The Address Discrepancy rule requires a user of a consumer report (credit report) to develop and implement reasonable policies and procedures to enable the user to deal with an address discrepancy. These requirements are narrower than the Red Flag rule for creditors. However, applicability of the address discrepancy requirement may affect a broader class of health care provider (and health insurers) than the Red Flag rule.
The Red Flag rule represents an important opportunity for the health care sector to protect consumers and patients from the impacts of medical and other forms of identity theft.
Robert Gellman is a privacy and information policy consultant based in Washington, DC.
Pam Dixon is the executive director of the World Privacy Forum.
Following is a reproduction of the Guidelines and Supplement to the Red Flag and Address Discrepancy Rules. The rulemakings may be found at Federal Trade Commission et al., Identity Theft Red Flags and Address Discrepancies Under the Fair and Accurate Credit Transactions Act of 2003, 72 Fed. Reg. (Nov. 9, 2007),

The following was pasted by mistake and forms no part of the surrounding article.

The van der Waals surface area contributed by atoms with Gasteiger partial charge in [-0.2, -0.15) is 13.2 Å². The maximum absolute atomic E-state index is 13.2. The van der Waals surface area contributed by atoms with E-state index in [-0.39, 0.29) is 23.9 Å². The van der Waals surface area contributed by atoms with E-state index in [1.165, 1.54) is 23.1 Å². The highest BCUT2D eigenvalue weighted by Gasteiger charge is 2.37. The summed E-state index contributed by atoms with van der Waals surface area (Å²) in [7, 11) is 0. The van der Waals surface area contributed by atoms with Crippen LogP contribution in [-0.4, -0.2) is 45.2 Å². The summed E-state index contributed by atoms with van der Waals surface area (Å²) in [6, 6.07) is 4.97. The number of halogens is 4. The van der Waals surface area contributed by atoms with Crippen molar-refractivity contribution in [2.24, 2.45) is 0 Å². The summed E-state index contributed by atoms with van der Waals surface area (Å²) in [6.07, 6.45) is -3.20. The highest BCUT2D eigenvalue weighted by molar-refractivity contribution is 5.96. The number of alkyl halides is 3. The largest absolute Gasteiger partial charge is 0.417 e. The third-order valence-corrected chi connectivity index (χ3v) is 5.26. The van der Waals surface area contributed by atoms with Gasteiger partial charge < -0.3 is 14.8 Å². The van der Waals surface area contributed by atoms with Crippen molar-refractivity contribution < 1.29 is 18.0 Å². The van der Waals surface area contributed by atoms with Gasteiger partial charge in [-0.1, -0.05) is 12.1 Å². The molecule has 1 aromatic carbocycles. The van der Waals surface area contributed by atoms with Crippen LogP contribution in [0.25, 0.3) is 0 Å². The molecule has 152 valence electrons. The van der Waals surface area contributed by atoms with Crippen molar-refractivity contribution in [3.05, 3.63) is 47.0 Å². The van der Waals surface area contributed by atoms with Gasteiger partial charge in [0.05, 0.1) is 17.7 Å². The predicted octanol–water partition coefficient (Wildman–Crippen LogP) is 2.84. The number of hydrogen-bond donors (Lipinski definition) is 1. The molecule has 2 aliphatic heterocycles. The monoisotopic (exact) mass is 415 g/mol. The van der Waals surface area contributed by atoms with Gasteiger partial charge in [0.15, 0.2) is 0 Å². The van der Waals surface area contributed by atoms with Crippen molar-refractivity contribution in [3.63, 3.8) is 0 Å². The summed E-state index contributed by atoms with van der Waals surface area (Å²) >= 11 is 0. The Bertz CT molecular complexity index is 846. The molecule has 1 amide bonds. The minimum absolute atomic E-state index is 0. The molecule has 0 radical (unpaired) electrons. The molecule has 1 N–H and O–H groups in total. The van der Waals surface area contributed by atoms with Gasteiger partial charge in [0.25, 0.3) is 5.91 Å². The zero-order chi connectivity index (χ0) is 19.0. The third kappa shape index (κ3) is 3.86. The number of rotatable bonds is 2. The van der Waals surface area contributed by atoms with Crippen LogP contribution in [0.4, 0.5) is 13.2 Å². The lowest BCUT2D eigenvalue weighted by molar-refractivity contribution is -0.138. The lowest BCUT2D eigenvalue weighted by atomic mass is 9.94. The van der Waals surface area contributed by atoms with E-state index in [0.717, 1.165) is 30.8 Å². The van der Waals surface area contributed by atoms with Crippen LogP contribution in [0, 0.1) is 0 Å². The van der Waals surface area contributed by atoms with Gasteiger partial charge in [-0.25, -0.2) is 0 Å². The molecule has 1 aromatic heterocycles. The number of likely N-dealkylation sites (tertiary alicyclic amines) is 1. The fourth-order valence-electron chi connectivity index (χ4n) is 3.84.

Health data breach rulemaking — The Federal Trade Commission has issued its final Health Breach Notification Rule for vendors of Personal Health Records and related entities, as required under ARRA, The American Recovery and Reinvestment Act of 2009. The initial proposed Health Breach Notification Rule was generally thoughtful and thorough. The World Privacy Forum submitted extensive comments on the proposed rule both supporting parts of it and making some suggestions for changes. The FTC incorporated several specific WPF suggestions into the final rule. In particular, the FTC incorporated the applicability of the rule to foreign entities with U.S. customers (Final Rule p. 17), and the applicability of the rule to search engines appearing on Personal Health Record web sites (Final Rule p. 34). The new rule will be published in the Federal Register shortly; until then, it is available at the FTC web site. Also available is a form that entities covered under this rule can use to report data breaches to the FTC. The Health Breach Notification Rule will be effective 30 days after publication in the Federal Register, and full compliance with the rule will be required beginning 180 days after publication.